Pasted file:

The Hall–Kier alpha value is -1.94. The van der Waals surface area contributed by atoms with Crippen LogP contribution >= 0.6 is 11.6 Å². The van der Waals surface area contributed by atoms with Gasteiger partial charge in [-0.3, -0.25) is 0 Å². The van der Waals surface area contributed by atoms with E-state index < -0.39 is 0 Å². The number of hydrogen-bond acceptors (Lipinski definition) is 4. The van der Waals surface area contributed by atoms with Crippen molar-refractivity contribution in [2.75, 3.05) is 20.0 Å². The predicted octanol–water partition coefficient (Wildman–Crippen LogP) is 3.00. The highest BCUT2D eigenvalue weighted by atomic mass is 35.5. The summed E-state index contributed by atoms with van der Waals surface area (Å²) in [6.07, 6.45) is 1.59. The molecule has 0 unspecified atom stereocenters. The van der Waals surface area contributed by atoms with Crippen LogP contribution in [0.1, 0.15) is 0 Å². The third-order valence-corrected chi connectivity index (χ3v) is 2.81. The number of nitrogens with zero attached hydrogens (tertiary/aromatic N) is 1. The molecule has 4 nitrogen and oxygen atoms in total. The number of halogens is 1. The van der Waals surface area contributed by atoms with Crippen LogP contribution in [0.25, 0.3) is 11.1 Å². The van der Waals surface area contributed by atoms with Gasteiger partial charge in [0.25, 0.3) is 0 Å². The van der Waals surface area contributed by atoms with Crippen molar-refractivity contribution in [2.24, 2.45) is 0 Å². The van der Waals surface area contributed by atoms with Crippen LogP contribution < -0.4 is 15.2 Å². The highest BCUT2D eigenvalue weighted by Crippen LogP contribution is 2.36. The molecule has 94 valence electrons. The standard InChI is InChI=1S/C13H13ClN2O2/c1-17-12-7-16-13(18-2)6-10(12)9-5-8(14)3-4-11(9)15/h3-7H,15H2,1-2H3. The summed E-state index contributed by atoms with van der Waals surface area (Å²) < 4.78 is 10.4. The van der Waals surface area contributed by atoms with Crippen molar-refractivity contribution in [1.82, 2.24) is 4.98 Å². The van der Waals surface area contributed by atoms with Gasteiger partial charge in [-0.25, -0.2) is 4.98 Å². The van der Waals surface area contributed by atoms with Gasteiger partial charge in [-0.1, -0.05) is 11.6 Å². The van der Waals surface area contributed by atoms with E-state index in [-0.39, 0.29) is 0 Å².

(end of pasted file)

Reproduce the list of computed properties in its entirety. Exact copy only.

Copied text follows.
The Hall–Kier alpha value is -1.94. The van der Waals surface area contributed by atoms with Crippen LogP contribution >= 0.6 is 11.6 Å². The van der Waals surface area contributed by atoms with Gasteiger partial charge in [-0.3, -0.25) is 0 Å². The van der Waals surface area contributed by atoms with E-state index < -0.39 is 0 Å². The number of hydrogen-bond acceptors (Lipinski definition) is 4. The van der Waals surface area contributed by atoms with Crippen molar-refractivity contribution in [2.75, 3.05) is 20.0 Å². The predicted octanol–water partition coefficient (Wildman–Crippen LogP) is 3.00. The highest BCUT2D eigenvalue weighted by atomic mass is 35.5. The summed E-state index contributed by atoms with van der Waals surface area (Å²) in [6.07, 6.45) is 1.59. The molecule has 0 unspecified atom stereocenters. The van der Waals surface area contributed by atoms with Crippen LogP contribution in [0.1, 0.15) is 0 Å². The third-order valence-corrected chi connectivity index (χ3v) is 2.81. The number of nitrogens with zero attached hydrogens (tertiary/aromatic N) is 1. The molecule has 4 nitrogen and oxygen atoms in total. The number of halogens is 1. The van der Waals surface area contributed by atoms with Crippen LogP contribution in [0.25, 0.3) is 11.1 Å². The van der Waals surface area contributed by atoms with Gasteiger partial charge in [0.25, 0.3) is 0 Å². The van der Waals surface area contributed by atoms with Crippen molar-refractivity contribution in [2.24, 2.45) is 0 Å². The van der Waals surface area contributed by atoms with Crippen LogP contribution < -0.4 is 15.2 Å². The highest BCUT2D eigenvalue weighted by Crippen LogP contribution is 2.36. The molecule has 94 valence electrons. The standard InChI is InChI=1S/C13H13ClN2O2/c1-17-12-7-16-13(18-2)6-10(12)9-5-8(14)3-4-11(9)15/h3-7H,15H2,1-2H3. The summed E-state index contributed by atoms with van der Waals surface area (Å²) < 4.78 is 10.4. The van der Waals surface area contributed by atoms with Crippen molar-refractivity contribution in [1.82, 2.24) is 4.98 Å². The van der Waals surface area contributed by atoms with Gasteiger partial charge in [-0.25, -0.2) is 4.98 Å². The van der Waals surface area contributed by atoms with Gasteiger partial charge in [-0.1, -0.05) is 11.6 Å². The van der Waals surface area contributed by atoms with E-state index in [-0.39, 0.29) is 0 Å².